Monday marked the beginning of Banned Books Week. To celebrate the freedom to read, Index on Censorship staff explore some of their favourite, and some of the most important, banned or challenged books.
Ryan McChrystal – Borstal Boy by Brendan Behan
Brendan Behan’s autobiographical work Borstal Boy was banned in Ireland in December 1958. His London publisher, Hutchinson’s, had sent a batch of copies to Dublin to be sold at a Christmas market but they were confiscated at the port. Behan was outraged that a group of “country yobs” could prevent the distribution of his book.
Borstal Boy is the story of how a 16-year-old Behan landed himself in a series of institutions for young offenders in Kent, having been charged with membership of the IRA, and what happened to him after that.
Although Ireland’s Censorship of Publications Board never explained why the book was banned, it probably had something to do with its depictions of adolescents talking about sex and its pillorying of Irish social attitudes, republicanism and the Catholic Church. The board is, after all, known for its stringent adherence to Roman Catholic values.
When Behan later learned that the book was also banned in Australia and New Zealand, he took solace in song and humour as he went around Dublin singing:
“My name is Brendan Behan, I’m the latest of the banned
Although we’re small in numbers we’re the best banned in the land,
We’re read at wakes and weddin’s and in every parish hall,
And under library counters sure you’ll have no trouble at all.”
David Heinemann – From Dictatorship to Democracy by Gene Sharp
Running the Freedom of Expression Awards’ Fellowship and helping brave people who are often fighting totalitarian regimes can sometimes feel like an uphill battle. How can one person or organisation ever hope to defeat an entire dictatorship?
They can’t, of course, but Gene Sharp’s little book reminds me that “the deliberate, non-violent disintegration of dictatorships” is possible when people work together in certain ways. Part handbook, part political pamphlet, it’s an invaluable toolbox for any serious democratic activist. Its potency was illustrated last year when a group of young Angolans were imprisoned simply for trying to get together and discuss it at a book club.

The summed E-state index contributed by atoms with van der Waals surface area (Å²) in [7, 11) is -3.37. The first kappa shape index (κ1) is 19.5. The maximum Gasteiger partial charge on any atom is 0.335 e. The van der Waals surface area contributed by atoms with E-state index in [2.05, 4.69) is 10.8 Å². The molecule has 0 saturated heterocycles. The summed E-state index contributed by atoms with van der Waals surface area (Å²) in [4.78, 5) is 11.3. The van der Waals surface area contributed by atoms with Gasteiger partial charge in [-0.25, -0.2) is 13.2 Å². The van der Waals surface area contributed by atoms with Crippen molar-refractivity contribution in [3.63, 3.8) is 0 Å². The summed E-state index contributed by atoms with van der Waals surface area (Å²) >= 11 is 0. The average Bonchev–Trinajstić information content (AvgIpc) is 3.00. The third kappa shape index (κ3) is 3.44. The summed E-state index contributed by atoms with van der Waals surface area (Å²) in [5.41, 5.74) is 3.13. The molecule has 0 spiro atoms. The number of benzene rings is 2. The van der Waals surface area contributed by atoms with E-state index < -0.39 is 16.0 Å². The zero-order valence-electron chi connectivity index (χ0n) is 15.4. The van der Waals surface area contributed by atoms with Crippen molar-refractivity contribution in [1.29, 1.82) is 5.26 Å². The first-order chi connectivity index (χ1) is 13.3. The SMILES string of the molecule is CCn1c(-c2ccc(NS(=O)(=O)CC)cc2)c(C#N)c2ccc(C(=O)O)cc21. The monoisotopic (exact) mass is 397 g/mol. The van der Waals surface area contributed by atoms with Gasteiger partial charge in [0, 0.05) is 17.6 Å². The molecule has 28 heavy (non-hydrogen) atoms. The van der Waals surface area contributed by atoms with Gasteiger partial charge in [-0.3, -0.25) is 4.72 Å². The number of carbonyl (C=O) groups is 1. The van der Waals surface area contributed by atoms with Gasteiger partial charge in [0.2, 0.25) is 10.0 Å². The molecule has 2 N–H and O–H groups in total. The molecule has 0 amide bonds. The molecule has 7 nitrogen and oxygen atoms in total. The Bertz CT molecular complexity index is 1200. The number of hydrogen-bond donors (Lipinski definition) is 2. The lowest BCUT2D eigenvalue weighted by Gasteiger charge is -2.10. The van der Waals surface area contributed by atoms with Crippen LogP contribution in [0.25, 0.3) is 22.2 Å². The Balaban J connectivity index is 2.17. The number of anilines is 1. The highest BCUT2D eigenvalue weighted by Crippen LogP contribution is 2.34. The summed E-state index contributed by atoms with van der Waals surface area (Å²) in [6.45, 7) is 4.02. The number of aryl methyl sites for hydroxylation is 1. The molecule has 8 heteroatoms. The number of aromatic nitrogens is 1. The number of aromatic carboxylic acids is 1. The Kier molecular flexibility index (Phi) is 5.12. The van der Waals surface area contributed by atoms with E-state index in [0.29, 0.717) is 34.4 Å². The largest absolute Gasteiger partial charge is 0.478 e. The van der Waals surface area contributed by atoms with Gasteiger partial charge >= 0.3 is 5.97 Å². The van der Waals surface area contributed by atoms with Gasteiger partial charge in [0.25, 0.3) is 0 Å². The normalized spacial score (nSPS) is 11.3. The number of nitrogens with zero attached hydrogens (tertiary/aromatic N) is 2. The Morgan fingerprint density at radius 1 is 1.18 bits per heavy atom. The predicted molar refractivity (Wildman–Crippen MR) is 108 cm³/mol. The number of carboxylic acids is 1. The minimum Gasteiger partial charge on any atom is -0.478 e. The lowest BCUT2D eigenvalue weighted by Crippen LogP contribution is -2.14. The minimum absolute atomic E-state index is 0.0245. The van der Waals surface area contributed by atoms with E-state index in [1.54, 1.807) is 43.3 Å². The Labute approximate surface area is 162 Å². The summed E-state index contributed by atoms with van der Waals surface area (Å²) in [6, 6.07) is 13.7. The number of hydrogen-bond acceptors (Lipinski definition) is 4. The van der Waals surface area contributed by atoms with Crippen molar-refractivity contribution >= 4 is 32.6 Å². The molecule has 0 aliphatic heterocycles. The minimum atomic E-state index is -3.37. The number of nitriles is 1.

The fact that I could read it on my commute home reminded me never to take my freedoms for granted.
Vicky Baker – The Bible
The Bible is not an obvious choice for me as I’m an atheist, but loosely picking up on that misattributed Voltaire quote, I would defend anyone’s right to read it – or indeed any other religious book.
Pope Francis has called The Bible “an extremely dangerous book”. Owning it or reading it can get you still get you imprisoned or killed in certain parts of the world. This is the sort of book banning that we should all be extremely worried about, whatever your religion.
These days I don’t even have a copy in my house, but its stories formed part of my childhood. When I grew up I learnt that my hometown, Amersham in Buckinghamshire, also had an important connection to censorship of The Bible. In the 16th century a group of local Lollards were burned at the stake for wanting to translate the book from Latin to English; some of their children were forced to light the pyre.
Known as the Amersham Martyrs, they have since been honoured in a memorial stone, costumed walking tours, and through occasional community plays about their lives, staged in a local church. (Imagine if the bishop who sentenced them saw this today.)
Sadly, we live in a world where censorship of the Bible is not ancient history. In 2014, an American man was sent to labour camp in North Korea for leaving a Bible in a restaurant’s bathroom when visiting as a tourist. It was deemed a crazy act – and, indeed, the move also endangered his local tour guides – but it is outrageous that simply leaving a book behind, so readers can choose to pick it up or not, can still lead to such punishments.